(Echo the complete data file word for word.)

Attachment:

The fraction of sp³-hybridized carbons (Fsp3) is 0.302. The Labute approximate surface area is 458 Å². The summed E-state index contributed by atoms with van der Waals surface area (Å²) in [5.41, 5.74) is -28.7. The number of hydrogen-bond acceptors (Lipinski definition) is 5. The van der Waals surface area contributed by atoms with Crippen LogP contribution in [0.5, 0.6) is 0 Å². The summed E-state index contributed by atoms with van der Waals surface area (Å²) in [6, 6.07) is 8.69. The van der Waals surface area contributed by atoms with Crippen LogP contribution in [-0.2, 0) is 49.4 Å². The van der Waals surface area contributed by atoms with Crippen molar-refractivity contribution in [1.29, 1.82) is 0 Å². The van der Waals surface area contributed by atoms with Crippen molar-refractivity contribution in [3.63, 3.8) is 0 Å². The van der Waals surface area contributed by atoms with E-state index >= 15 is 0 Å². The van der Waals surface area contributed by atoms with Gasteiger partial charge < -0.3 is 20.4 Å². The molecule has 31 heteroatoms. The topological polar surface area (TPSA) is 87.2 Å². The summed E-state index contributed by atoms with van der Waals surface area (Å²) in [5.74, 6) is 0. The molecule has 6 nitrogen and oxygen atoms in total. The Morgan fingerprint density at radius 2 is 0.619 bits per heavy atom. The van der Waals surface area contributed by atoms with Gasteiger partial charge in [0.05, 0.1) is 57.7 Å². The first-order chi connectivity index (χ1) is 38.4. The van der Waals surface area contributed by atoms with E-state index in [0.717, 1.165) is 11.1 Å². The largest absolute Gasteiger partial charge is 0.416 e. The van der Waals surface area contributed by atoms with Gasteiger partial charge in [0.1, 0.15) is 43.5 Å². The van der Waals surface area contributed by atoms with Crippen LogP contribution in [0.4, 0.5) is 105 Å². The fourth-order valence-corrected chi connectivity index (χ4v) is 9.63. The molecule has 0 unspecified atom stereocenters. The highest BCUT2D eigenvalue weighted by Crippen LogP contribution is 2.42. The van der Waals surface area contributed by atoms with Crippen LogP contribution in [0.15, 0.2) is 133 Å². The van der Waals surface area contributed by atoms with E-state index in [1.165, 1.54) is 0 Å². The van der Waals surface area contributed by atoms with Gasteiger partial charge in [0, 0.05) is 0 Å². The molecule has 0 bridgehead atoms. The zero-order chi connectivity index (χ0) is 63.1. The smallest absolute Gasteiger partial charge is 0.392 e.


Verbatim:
The fraction of sp³-hybridized carbons (Fsp3) is 0.302. The Labute approximate surface area is 458 Å². The summed E-state index contributed by atoms with van der Waals surface area (Å²) in [5.41, 5.74) is -28.7. The number of hydrogen-bond acceptors (Lipinski definition) is 5. The van der Waals surface area contributed by atoms with Crippen LogP contribution in [0.5, 0.6) is 0 Å². The summed E-state index contributed by atoms with van der Waals surface area (Å²) in [6, 6.07) is 8.69. The van der Waals surface area contributed by atoms with Crippen LogP contribution in [-0.2, 0) is 49.4 Å². The van der Waals surface area contributed by atoms with Crippen molar-refractivity contribution in [1.29, 1.82) is 0 Å². The van der Waals surface area contributed by atoms with Crippen molar-refractivity contribution in [3.63, 3.8) is 0 Å². The van der Waals surface area contributed by atoms with E-state index >= 15 is 0 Å². The van der Waals surface area contributed by atoms with Gasteiger partial charge < -0.3 is 20.4 Å². The molecule has 31 heteroatoms. The topological polar surface area (TPSA) is 87.2 Å². The summed E-state index contributed by atoms with van der Waals surface area (Å²) in [5.74, 6) is 0. The molecule has 6 nitrogen and oxygen atoms in total. The Morgan fingerprint density at radius 2 is 0.619 bits per heavy atom. The van der Waals surface area contributed by atoms with Gasteiger partial charge in [0.05, 0.1) is 57.7 Å². The first-order chi connectivity index (χ1) is 38.4. The van der Waals surface area contributed by atoms with E-state index in [0.717, 1.165) is 11.1 Å². The largest absolute Gasteiger partial charge is 0.416 e. The van der Waals surface area contributed by atoms with Gasteiger partial charge in [0.1, 0.15) is 43.5 Å². The van der Waals surface area contributed by atoms with Crippen LogP contribution in [0.4, 0.5) is 105 Å². The fourth-order valence-corrected chi connectivity index (χ4v) is 9.63. The molecule has 0 unspecified atom stereocenters. The highest BCUT2D eigenvalue weighted by Crippen LogP contribution is 2.42. The van der Waals surface area contributed by atoms with Crippen LogP contribution in [0.15, 0.2) is 133 Å². The van der Waals surface area contributed by atoms with E-state index in [1.165, 1.54) is 0 Å². The van der Waals surface area contributed by atoms with Gasteiger partial charge in [0, 0.05) is 0 Å². The molecule has 0 bridgehead atoms. The zero-order chi connectivity index (χ0) is 63.1. The smallest absolute Gasteiger partial charge is 0.392 e.